Over the last several decades, regenerative medicine, also known as stem cell therapy, has been researched and showing promising results.
Physicians first started using bone marrow and other stem cell transplants more than 40 years ago, helping to treat blood disorders like leukemia. Since then, scientists have continued to research the many possibilities these cells offer patients.
Finding New Uses for Stem Cell Therapy
Researchers are constantly investigating new ways that stem cells can be used to treat conditions. For instance, scientists recently started experimenting with the possibility of using stem cells derived from fat cells to treat Crohn’s disease.
While there are pharmaceutical options available for Chron’s sufferers, these drugs often cause serious side effects. If they are ineffective, patients may need to have portions of their bowels removed.
By researching stem cells on potentially treating Crohn’s disease, researchers and physicians are looking for a way to help manage a patient’s condition with limiting the side effects. The fact that early signs have been positive is yet another example of why so many researchers are dedicating much of their time into these studies.
The Research Process
It is important to note, of course, that thorough research can take time. And while many studies point to several benefits from stem cell therapy, these studies also tend to raise new questions, which must then be investigated. While there are many safe and potentially effective stem cell treatments available, many more are still in the trial phases.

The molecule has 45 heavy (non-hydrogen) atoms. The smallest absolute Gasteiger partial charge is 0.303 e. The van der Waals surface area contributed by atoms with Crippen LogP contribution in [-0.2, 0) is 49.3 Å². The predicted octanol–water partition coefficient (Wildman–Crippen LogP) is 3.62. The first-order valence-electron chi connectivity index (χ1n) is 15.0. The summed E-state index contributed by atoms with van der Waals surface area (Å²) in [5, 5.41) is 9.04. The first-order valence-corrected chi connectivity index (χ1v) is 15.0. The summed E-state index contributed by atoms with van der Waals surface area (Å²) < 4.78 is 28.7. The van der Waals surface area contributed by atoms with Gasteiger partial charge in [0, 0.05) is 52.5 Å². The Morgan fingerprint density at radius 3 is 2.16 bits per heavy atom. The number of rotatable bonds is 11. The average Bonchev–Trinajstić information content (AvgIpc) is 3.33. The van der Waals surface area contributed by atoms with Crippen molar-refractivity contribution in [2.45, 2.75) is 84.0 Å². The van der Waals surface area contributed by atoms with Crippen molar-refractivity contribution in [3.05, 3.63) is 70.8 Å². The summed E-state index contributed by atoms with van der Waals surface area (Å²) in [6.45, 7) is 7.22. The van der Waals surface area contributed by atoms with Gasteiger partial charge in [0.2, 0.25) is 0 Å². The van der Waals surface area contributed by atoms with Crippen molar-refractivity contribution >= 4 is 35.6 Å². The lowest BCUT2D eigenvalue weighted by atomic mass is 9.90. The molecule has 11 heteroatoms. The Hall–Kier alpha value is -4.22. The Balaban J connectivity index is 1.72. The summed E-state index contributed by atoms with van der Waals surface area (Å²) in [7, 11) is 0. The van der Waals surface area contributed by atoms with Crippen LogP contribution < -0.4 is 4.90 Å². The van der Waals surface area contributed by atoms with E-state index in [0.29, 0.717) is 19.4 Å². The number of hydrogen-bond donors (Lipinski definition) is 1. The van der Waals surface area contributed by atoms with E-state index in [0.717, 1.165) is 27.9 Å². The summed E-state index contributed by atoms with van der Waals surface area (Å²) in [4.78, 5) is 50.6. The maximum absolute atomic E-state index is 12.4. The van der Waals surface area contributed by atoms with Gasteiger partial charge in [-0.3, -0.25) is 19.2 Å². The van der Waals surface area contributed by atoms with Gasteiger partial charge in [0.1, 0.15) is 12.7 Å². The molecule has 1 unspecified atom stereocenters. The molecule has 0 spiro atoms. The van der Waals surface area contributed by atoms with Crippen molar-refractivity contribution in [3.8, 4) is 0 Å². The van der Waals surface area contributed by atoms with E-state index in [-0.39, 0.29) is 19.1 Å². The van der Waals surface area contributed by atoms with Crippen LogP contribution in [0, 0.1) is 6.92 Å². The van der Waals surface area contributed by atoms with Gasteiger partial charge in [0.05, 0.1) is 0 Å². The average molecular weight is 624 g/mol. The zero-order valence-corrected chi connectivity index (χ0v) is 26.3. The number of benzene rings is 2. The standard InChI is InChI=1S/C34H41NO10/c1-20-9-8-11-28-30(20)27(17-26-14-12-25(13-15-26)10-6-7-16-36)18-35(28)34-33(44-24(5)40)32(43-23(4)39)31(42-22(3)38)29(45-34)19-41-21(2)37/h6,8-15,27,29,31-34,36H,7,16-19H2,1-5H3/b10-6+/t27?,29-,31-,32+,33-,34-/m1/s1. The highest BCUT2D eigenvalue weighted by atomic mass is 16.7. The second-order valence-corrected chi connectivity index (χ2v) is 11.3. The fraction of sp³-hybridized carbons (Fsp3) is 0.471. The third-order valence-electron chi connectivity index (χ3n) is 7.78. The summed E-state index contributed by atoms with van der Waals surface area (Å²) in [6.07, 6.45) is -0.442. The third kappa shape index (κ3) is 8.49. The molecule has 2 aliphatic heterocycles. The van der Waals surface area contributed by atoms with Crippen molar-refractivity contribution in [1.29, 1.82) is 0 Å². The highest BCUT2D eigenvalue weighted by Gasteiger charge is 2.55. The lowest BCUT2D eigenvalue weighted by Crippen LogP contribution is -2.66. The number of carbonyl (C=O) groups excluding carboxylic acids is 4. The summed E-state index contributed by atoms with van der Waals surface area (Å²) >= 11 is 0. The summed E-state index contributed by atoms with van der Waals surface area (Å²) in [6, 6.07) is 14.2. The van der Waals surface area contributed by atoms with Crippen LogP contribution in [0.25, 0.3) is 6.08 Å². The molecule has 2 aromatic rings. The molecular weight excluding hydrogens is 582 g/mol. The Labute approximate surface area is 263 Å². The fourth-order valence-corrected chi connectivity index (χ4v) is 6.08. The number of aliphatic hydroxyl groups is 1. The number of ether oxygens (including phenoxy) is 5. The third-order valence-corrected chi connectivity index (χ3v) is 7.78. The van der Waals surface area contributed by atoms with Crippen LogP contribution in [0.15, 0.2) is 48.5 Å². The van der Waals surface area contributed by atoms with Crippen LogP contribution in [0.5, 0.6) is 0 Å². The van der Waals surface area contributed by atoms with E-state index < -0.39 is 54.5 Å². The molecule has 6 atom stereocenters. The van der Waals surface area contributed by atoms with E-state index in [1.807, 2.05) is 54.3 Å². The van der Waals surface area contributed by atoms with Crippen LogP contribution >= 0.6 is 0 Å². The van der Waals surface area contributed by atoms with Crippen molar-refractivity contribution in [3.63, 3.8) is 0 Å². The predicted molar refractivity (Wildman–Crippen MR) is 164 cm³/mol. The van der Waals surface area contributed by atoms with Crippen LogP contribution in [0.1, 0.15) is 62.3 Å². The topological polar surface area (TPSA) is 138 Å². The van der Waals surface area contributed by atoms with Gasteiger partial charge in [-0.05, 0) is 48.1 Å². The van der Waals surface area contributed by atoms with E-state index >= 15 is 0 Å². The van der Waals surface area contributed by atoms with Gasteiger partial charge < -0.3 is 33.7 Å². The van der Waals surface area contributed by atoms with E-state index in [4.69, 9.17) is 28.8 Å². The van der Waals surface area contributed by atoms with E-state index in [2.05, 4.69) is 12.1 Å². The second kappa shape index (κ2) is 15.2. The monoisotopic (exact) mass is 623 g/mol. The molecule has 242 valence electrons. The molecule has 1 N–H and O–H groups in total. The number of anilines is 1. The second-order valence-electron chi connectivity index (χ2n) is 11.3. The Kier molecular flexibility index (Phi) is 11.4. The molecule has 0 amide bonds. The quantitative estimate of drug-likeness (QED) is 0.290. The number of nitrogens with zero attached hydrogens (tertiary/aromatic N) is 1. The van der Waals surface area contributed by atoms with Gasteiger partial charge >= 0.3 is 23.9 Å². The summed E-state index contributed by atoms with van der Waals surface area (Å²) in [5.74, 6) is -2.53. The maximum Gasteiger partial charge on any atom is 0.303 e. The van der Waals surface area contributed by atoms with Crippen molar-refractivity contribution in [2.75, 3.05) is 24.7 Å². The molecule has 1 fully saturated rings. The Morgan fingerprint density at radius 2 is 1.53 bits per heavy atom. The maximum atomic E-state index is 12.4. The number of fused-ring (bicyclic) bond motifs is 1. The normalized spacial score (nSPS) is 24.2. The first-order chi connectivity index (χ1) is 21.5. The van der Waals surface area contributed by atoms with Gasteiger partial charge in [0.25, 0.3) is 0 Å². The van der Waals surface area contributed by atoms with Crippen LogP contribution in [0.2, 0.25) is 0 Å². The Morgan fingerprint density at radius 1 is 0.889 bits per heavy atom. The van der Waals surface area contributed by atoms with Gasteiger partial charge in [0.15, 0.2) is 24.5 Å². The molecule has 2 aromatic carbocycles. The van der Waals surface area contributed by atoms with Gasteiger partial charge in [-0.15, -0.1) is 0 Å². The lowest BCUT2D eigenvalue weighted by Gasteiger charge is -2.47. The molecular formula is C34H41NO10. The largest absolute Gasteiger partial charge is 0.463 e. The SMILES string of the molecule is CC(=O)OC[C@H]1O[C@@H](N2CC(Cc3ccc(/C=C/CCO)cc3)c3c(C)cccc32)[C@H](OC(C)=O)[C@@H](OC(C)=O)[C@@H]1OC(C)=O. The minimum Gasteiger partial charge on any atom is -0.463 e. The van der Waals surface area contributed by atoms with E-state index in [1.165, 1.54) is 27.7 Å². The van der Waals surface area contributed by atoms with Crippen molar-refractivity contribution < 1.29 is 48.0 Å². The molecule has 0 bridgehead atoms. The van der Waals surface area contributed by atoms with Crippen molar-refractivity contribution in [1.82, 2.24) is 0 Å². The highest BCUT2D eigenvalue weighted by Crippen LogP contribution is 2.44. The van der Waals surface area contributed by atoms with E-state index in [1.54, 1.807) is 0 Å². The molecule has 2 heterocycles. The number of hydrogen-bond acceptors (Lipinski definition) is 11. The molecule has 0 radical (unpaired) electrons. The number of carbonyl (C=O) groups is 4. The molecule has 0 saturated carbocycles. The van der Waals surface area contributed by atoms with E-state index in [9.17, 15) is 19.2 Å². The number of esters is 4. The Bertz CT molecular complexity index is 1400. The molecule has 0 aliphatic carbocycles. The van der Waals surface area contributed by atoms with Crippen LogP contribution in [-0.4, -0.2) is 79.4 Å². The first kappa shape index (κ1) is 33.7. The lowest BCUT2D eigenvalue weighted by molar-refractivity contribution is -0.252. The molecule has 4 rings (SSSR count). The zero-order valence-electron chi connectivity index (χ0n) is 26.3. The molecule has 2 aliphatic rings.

Still, research continues to produce many positive signs for the continued advancement of stem cell therapy. Several diseases and conditions respond well to stem cells, including joint pain, rheumatoid arthritis, and ALS.
One condition that is receiving a great deal of attention from researchers is Parkinson’s disease. This progressive neurological disorder affects a person’s movement and speech, eventually progressing into cognitive problems. While there is no cure, stem cell therapy has shown the potential to help control the progression of the condition.
According to a recent study, mesenchymal stem cells—stem cells derived from sources like bone marrow, fat, amniotic fluid, or umbilical cord tissue—have shown potential to help regrow cells destroyed by Parkinson’s. While this will not cure the disease, it does provide hope for slowing its progression.
Results such as these show that there is encouraging potential for stem cells to help patients in their journey to wellness.
This post was written by a medical professional at Stemedix Inc. At Stemedix we provide access to Regenerative Medicine, also known as Stem Cell Therapy in Tampa. Regenerative medicine seeks to replace tissue or organs that have been damaged by disease, trauma, or congenital issues.